Medical Causation in Drug Products Liability Cases

What is a drug products liability case?

Drug products liability is an area of the law dealing with personal injury that results from using a drug or medical device.

What must the plaintiff prove in a drug products liability lawsuit in order to recover damages?

The plaintiff (the person suing) has to show that the drug or medical device was defective and that the defective drug or device caused the plaintiff's injury or disease.

What is medical causation?

In order to recover damages in a drug products liability case, it is essential to show medial causation. There are two components to medical causation: general causation and specific causation.

What is general causation?

The plaintiff (the person suing) must prove general causation. This means that the drug or medical device was capable of causing the injury or disease in the general population. Epidemiological studies and expert testimony are used to show general causation. Epidemiology is the study of the incidence of disease in different groups. Epidemiologists determine if a specific drug or medical device and a disease or condition are associated. If so, the next step is to determine whether there is a causal connection between the drug or medical device and the disease or condition. The reliability of epidemiological studies is an issue at trial.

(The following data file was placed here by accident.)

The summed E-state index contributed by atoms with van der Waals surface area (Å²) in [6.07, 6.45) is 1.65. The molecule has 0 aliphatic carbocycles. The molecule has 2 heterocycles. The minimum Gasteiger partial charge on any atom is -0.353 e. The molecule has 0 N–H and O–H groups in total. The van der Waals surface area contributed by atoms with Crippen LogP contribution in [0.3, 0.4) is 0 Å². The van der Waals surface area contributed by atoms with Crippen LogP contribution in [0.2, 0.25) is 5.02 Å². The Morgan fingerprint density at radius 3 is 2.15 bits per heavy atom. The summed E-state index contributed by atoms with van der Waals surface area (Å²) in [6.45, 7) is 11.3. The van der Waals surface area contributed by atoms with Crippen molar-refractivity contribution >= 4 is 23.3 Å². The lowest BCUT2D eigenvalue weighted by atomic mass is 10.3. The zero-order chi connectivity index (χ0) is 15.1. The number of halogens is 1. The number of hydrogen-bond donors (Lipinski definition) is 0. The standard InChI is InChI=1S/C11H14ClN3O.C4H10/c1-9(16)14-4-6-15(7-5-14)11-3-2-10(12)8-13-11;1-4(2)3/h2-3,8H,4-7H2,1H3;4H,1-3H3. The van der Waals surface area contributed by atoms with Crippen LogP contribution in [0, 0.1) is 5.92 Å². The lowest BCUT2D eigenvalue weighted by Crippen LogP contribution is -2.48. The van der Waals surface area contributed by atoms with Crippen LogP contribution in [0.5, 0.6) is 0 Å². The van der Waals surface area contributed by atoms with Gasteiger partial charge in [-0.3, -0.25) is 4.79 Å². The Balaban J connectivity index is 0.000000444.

What is specific causation?

The plaintiff must also show specific causation, which means that the drug or medical device actually caused the plaintiff's particular injury or disease. Expert medical testimony is generally necessary to establish a causal connection between the drug or medical device and the plaintiff's injury or disease.

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